Knives Over Forks

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Vegetarian? Vegan? You Need to Know This About The China Study by Dr. Mercola

One of the major storylines in Forks Over Knives follows the work of Dr. T. Colin Campbell, author of the book The China Study. Many who hold strict vegetarian views still hold up The China Study as the authoritative “proof” that eating meat was harmful, but I and many other nutrition experts believe this work has some fundamental flaws.

For starters, the very title of the book is inaccurate and misleading. It is not a study but a comprehensive set of observations. While this approach can be valuable, it can never prove Campbell’s assertion that animal protein should be avoided, as he never tested that theory on real live patients … The data from Dr. Campbell’s China study was first published in the tome Diet, Life-Style and Mortality in China. It contains several thousands of statistical correlations, which Campbell insists show that animal protein intake is convincingly associated with the prevalence of cancer.

For a detailed review of the China Study you can review my previous article on it, however, it’s important to realize two things:

The China Study was an observational study, correlations deduced from it do not — in fact, cannot — prove causation. As Dr. Michael R. Eades, M.D. has pointed out, all you can really do with data from an observational study is to form a hypothesis, which must then be tested in randomized, controlled trials, to ferret out the truth about whether or not x actually causes y.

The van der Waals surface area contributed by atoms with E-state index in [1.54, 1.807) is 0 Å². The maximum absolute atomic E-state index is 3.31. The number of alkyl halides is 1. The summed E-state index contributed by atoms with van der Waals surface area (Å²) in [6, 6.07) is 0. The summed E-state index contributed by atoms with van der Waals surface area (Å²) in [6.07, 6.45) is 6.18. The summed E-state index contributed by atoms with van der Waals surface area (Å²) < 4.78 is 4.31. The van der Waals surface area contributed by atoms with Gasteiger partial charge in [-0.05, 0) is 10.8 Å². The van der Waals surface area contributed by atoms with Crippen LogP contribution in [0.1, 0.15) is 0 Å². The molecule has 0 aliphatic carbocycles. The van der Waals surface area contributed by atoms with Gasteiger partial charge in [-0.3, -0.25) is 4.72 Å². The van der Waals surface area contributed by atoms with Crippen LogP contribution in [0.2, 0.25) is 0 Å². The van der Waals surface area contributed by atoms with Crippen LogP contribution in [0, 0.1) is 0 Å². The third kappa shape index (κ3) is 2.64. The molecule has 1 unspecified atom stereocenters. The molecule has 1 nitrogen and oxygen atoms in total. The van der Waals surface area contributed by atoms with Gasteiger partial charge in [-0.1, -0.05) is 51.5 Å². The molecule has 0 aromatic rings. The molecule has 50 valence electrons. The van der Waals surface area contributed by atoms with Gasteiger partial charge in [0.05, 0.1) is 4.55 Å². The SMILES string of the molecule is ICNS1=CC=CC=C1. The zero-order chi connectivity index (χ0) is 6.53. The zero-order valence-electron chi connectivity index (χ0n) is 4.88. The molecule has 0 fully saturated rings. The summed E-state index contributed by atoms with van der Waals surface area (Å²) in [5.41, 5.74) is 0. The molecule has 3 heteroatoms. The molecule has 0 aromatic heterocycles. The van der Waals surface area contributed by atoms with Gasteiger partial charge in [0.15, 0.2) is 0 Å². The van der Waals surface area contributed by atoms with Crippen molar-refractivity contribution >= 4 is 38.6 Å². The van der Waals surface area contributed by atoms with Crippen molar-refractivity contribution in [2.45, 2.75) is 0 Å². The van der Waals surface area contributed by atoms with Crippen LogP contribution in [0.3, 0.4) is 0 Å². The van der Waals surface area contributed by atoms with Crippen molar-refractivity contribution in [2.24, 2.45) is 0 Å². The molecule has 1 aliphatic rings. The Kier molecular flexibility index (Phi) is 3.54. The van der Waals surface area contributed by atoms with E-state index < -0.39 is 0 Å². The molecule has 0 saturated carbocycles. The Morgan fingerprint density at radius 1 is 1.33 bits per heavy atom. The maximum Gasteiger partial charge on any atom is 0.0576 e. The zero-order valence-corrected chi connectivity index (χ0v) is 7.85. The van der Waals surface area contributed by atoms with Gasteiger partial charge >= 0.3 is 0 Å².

In many cases, the data (presented in arduous detail in the book Diet, Life-Style and Mortality in China) do not show statistically significant correlations between animal protein consumption and disease such as cancer at all. On the contrary, it would seem that sugar and carbohydrates are correlated with cancer — not animal protein. In addition, the data indicate that fat is negatively correlated with cancer mortality, which again contradicts the claim that meat is harmful.

Source: Mercola.com

 

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